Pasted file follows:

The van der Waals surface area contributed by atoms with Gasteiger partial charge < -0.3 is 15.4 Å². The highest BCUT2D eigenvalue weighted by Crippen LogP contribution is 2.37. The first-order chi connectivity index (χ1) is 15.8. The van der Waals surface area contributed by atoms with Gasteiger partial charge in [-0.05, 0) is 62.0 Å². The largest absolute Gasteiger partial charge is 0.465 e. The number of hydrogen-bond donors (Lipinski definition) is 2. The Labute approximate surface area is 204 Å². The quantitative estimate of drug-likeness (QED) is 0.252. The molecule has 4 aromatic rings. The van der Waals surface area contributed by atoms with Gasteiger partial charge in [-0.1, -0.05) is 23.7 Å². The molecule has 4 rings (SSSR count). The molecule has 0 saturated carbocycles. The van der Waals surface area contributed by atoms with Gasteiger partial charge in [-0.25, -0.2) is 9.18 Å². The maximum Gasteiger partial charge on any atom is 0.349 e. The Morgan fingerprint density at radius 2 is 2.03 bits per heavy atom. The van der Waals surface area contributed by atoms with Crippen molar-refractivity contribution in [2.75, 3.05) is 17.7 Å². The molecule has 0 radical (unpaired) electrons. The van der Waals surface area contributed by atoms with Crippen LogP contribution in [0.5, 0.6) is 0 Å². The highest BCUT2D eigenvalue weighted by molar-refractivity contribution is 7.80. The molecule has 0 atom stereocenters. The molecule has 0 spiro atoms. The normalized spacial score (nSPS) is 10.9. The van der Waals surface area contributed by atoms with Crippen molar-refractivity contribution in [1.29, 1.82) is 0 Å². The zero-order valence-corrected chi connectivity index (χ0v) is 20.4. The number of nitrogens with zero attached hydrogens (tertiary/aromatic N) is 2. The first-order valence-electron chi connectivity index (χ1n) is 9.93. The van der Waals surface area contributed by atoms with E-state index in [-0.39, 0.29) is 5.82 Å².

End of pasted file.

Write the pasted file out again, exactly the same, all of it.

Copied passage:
The van der Waals surface area contributed by atoms with Gasteiger partial charge < -0.3 is 15.4 Å². The highest BCUT2D eigenvalue weighted by Crippen LogP contribution is 2.37. The first-order chi connectivity index (χ1) is 15.8. The van der Waals surface area contributed by atoms with Gasteiger partial charge in [-0.05, 0) is 62.0 Å². The largest absolute Gasteiger partial charge is 0.465 e. The number of hydrogen-bond donors (Lipinski definition) is 2. The Labute approximate surface area is 204 Å². The quantitative estimate of drug-likeness (QED) is 0.252. The molecule has 4 aromatic rings. The van der Waals surface area contributed by atoms with Gasteiger partial charge in [-0.1, -0.05) is 23.7 Å². The molecule has 4 rings (SSSR count). The molecule has 0 saturated carbocycles. The van der Waals surface area contributed by atoms with Gasteiger partial charge in [-0.25, -0.2) is 9.18 Å². The maximum Gasteiger partial charge on any atom is 0.349 e. The Morgan fingerprint density at radius 2 is 2.03 bits per heavy atom. The van der Waals surface area contributed by atoms with Crippen molar-refractivity contribution in [2.75, 3.05) is 17.7 Å². The molecule has 0 radical (unpaired) electrons. The van der Waals surface area contributed by atoms with Crippen LogP contribution in [0.5, 0.6) is 0 Å². The highest BCUT2D eigenvalue weighted by molar-refractivity contribution is 7.80. The molecule has 0 atom stereocenters. The molecule has 0 spiro atoms. The normalized spacial score (nSPS) is 10.9. The van der Waals surface area contributed by atoms with Crippen molar-refractivity contribution in [1.29, 1.82) is 0 Å². The zero-order valence-corrected chi connectivity index (χ0v) is 20.4. The number of nitrogens with zero attached hydrogens (tertiary/aromatic N) is 2. The first-order valence-electron chi connectivity index (χ1n) is 9.93. The van der Waals surface area contributed by atoms with E-state index in [-0.39, 0.29) is 5.82 Å².